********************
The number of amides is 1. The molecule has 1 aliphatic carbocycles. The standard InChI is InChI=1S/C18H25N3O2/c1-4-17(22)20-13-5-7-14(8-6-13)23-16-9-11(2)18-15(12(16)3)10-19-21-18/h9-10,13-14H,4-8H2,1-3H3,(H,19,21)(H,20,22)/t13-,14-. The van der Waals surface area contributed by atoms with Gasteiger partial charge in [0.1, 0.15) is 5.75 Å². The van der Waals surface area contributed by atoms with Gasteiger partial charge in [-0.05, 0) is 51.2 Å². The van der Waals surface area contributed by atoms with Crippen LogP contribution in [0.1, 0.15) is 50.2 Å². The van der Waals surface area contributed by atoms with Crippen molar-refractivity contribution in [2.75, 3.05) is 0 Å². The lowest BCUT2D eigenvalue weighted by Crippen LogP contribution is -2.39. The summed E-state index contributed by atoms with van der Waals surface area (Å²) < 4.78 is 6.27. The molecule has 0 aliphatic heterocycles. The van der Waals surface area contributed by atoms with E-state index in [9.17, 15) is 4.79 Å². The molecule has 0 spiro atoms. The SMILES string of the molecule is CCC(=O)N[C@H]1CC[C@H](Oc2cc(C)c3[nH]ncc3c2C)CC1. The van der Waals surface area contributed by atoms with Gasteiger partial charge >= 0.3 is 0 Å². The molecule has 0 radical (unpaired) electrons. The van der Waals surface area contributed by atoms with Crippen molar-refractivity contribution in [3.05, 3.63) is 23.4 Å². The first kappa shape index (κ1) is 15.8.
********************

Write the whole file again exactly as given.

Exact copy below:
The number of amides is 1. The molecule has 1 aliphatic carbocycles. The standard InChI is InChI=1S/C18H25N3O2/c1-4-17(22)20-13-5-7-14(8-6-13)23-16-9-11(2)18-15(12(16)3)10-19-21-18/h9-10,13-14H,4-8H2,1-3H3,(H,19,21)(H,20,22)/t13-,14-. The van der Waals surface area contributed by atoms with Gasteiger partial charge in [0.1, 0.15) is 5.75 Å². The van der Waals surface area contributed by atoms with Gasteiger partial charge in [-0.05, 0) is 51.2 Å². The van der Waals surface area contributed by atoms with Crippen LogP contribution in [0.1, 0.15) is 50.2 Å². The van der Waals surface area contributed by atoms with Crippen molar-refractivity contribution in [2.75, 3.05) is 0 Å². The lowest BCUT2D eigenvalue weighted by Crippen LogP contribution is -2.39. The summed E-state index contributed by atoms with van der Waals surface area (Å²) < 4.78 is 6.27. The molecule has 0 aliphatic heterocycles. The van der Waals surface area contributed by atoms with E-state index in [9.17, 15) is 4.79 Å². The molecule has 0 spiro atoms. The SMILES string of the molecule is CCC(=O)N[C@H]1CC[C@H](Oc2cc(C)c3[nH]ncc3c2C)CC1. The van der Waals surface area contributed by atoms with Gasteiger partial charge >= 0.3 is 0 Å². The molecule has 0 radical (unpaired) electrons. The van der Waals surface area contributed by atoms with Crippen molar-refractivity contribution in [3.05, 3.63) is 23.4 Å². The first kappa shape index (κ1) is 15.8.